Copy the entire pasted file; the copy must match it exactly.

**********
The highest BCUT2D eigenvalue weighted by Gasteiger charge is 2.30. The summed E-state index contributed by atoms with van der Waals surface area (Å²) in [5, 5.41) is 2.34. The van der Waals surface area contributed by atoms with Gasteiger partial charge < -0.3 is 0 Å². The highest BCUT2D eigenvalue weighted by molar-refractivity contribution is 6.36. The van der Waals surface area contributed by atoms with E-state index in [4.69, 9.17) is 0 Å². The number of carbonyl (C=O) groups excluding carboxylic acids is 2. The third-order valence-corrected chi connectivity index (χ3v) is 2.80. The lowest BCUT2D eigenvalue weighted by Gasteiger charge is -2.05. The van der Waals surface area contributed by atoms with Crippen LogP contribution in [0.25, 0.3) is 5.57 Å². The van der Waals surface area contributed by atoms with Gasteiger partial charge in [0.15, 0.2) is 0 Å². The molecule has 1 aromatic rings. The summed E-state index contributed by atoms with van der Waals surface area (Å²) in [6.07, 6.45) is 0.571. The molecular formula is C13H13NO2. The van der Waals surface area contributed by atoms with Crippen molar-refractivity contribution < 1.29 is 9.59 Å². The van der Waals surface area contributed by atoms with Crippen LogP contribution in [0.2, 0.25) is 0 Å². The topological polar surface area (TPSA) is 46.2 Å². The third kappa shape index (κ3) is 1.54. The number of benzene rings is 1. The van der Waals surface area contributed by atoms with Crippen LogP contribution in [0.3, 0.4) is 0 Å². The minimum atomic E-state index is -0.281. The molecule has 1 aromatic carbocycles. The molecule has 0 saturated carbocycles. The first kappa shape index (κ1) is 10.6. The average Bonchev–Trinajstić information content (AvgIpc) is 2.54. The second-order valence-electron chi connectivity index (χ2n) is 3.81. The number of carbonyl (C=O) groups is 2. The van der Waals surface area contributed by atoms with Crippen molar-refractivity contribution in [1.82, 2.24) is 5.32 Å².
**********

The highest BCUT2D eigenvalue weighted by Gasteiger charge is 2.30. The summed E-state index contributed by atoms with van der Waals surface area (Å²) in [5, 5.41) is 2.34. The van der Waals surface area contributed by atoms with Gasteiger partial charge < -0.3 is 0 Å². The highest BCUT2D eigenvalue weighted by molar-refractivity contribution is 6.36. The van der Waals surface area contributed by atoms with E-state index in [4.69, 9.17) is 0 Å². The number of carbonyl (C=O) groups excluding carboxylic acids is 2. The third-order valence-corrected chi connectivity index (χ3v) is 2.80. The lowest BCUT2D eigenvalue weighted by Gasteiger charge is -2.05. The van der Waals surface area contributed by atoms with Crippen LogP contribution in [0.25, 0.3) is 5.57 Å². The van der Waals surface area contributed by atoms with Gasteiger partial charge in [0.15, 0.2) is 0 Å². The molecule has 1 aromatic rings. The summed E-state index contributed by atoms with van der Waals surface area (Å²) in [6.07, 6.45) is 0.571. The molecular formula is C13H13NO2. The van der Waals surface area contributed by atoms with Crippen molar-refractivity contribution < 1.29 is 9.59 Å². The van der Waals surface area contributed by atoms with Crippen LogP contribution in [0.2, 0.25) is 0 Å². The topological polar surface area (TPSA) is 46.2 Å². The third kappa shape index (κ3) is 1.54. The number of benzene rings is 1. The van der Waals surface area contributed by atoms with Crippen LogP contribution in [0.3, 0.4) is 0 Å². The minimum atomic E-state index is -0.281. The molecule has 1 aromatic carbocycles. The molecule has 0 saturated carbocycles. The first kappa shape index (κ1) is 10.6. The average Bonchev–Trinajstić information content (AvgIpc) is 2.54. The second-order valence-electron chi connectivity index (χ2n) is 3.81. The number of carbonyl (C=O) groups is 2. The van der Waals surface area contributed by atoms with Crippen molar-refractivity contribution in [1.82, 2.24) is 5.32 Å².